Written By: Russ Artzt

#ArtztOnData: What Will Biden and Harris do About Data Privacy?
This is not a political blog. I have my views, of course, but this is neither the time nor the place.

However, with a new administration on its way in, barring circumstances I have trouble imagining, the IT field needs to get ready for changes in the way the federal government approaches data privacy and data privacy litigation. For instance, will a Biden administration try to pass new federal data legislation? Will they try to renegotiate the US’s position on EU data transfers to the US, and so forth?

Will we see privacy legislation?

Washington insiders predict that a Biden administration will make privacy legislation a priority. For Vice President-elect Kamala Harris, in particular, this subject aligns with her history as a senator and California Attorney General. When was AG of California, Harris was engaged in privacy issues related to mobile devices. Her office pushed big tech companies to give consumers greater transparency and control over their data in the “Joint Statement on Principles.” The Privacy Enforcement and Protection Unit of the California AG Office also came into existence during her tenure. Its mandate is to enforce laws affecting identity theft, cyber privacy and data breaches.

Possible legislation we may see includes consumer privacy bills that recognize an individual’s rights to control their personal information while also requiring businesses to respect those rights. A lot of things would need to be figured out for this to work, such as setting up procedures to enforce the law. Some lucky federal agency will have to be in charge. Also, and this is critical, the legislators would have to decide if new federal privacy laws would preempt existing state laws. Finally, the law would have to determine if consumers would have to sue companies for violating the law, on a personal basis, versus relying on the government to protect their rights. This is known as having a “right of action.”

Data privacy, the economy, and the Biden administration

As president, Biden will have a big job on his hands revitalizing the economy after the effects of the COVID-19 pandemic. Economic policies might face friction in the form of global data privacy issues, however. Consider that the Court of Justice of the European Union invalidated the EU-US Privacy Shield last July. This framework had been designed to facilitate transfers of data between the US and EU. Now, companies that conduct such transfers—and that’s pretty much every big business in the US—will face a greater regulatory burden. The administration may have to step in and figure out a way to keep commerce moving in spite of such new restrictions.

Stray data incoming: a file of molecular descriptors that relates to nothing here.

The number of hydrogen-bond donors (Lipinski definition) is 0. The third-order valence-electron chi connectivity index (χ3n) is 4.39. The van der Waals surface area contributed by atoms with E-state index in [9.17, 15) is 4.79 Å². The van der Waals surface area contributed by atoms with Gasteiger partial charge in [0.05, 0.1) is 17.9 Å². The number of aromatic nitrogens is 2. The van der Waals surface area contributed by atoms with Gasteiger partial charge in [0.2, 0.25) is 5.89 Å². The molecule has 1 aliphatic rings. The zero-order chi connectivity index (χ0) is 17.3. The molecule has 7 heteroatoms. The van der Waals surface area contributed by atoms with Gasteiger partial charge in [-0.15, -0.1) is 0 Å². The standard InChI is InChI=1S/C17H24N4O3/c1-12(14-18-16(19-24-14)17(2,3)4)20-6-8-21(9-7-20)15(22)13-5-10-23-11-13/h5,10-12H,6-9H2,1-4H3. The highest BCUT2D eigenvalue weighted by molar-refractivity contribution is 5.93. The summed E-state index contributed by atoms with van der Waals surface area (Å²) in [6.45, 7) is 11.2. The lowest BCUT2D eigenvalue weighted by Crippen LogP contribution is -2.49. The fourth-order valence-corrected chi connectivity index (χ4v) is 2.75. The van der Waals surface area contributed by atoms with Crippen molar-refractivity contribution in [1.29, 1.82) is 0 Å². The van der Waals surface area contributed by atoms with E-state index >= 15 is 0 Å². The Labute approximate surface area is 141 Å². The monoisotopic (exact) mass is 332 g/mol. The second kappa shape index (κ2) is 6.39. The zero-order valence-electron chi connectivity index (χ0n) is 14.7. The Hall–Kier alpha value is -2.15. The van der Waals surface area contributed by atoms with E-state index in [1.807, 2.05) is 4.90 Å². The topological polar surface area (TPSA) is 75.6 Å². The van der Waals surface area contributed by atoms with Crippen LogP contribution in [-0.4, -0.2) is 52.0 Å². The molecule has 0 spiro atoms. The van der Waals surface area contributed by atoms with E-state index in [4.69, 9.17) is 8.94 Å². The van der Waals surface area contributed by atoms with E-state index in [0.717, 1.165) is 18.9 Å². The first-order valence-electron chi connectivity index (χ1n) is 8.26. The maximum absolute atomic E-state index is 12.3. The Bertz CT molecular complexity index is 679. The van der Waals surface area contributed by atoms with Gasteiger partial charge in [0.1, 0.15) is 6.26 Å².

Potential Biden administration impact on the FTC?

The Biden administration may change the FTC’s enforcement priorities—increasing them in all likelihood. This might take the form of the FTC becoming involved in litigation that alleges negligence under state law. It’s a complicated legal topic, but essentially the issue is whether the FTC will be able to take actions against corporations that violate someone’s privacy, despite adhering to the law’s “reasonable person” standard. This matters because the challenges of handling a lot of private consumer data are quite significant, and it’s highly likely that companies will accidentally violate consumers’ privacy. Changing FTC involvement could mean that corporations will be facing off against the federal government on top of state agencies.

Will data privacy be an issue in fighting the pandemic?

It’s possible that the Biden administration will enact health measures for containing the pandemic that rely on tracking data about cases and contagion. Contact tracing, for example, could easily result in inadvertent invasion of consumers’ privacy. Concerns about this risk had already led congress to introduce bills, such as S. 3663, the “COVID-19 Consumer Data Protection Act of 2020,” and H.R. 6866, the “Public Health Emergency Privacy Act.” These bills proposed setting requirements and controls on government agencies and private businesses that collect health data from employees and members of the public.

The big “If”

Setting the FTC aside for a moment, this entire discussion could be academic. As some are predicting, if we have a divided government in January, with the Senate in the control of the Republican Party and the White House occupied by a Democrat, we may not have all that much legislation being created at all. That would be a shame, because the country definitely needs to address data privacy issues.

The role of data management and orchestration in the upcoming data privacy debates

Changes in the law and regulatory enforcement will have an impact on the way American businesses handle consumers’ private data. If government- or court-imposed penalties become more serious during a Biden administration, the pressure will be on to keep a closer track of private information. Companies will have to get better at knowing what private information they have on hand, and notifying consumers about their rights to have it deleted and so forth.

Addressing this situation is a multi-faceted challenge. No single solution can do it all, despite what the big RDBMS vendors say. Consider: consumer data can flow into an organization from a wide variety of entry points, including web forms, kiosks, ecommerce systems and the like. Keeping on top of it will require solutions that can orchestrate the process of looking up consumer data and correlating duplicate records. Such data orchestration tools will be essential to coping with changes in privacy laws, if they come.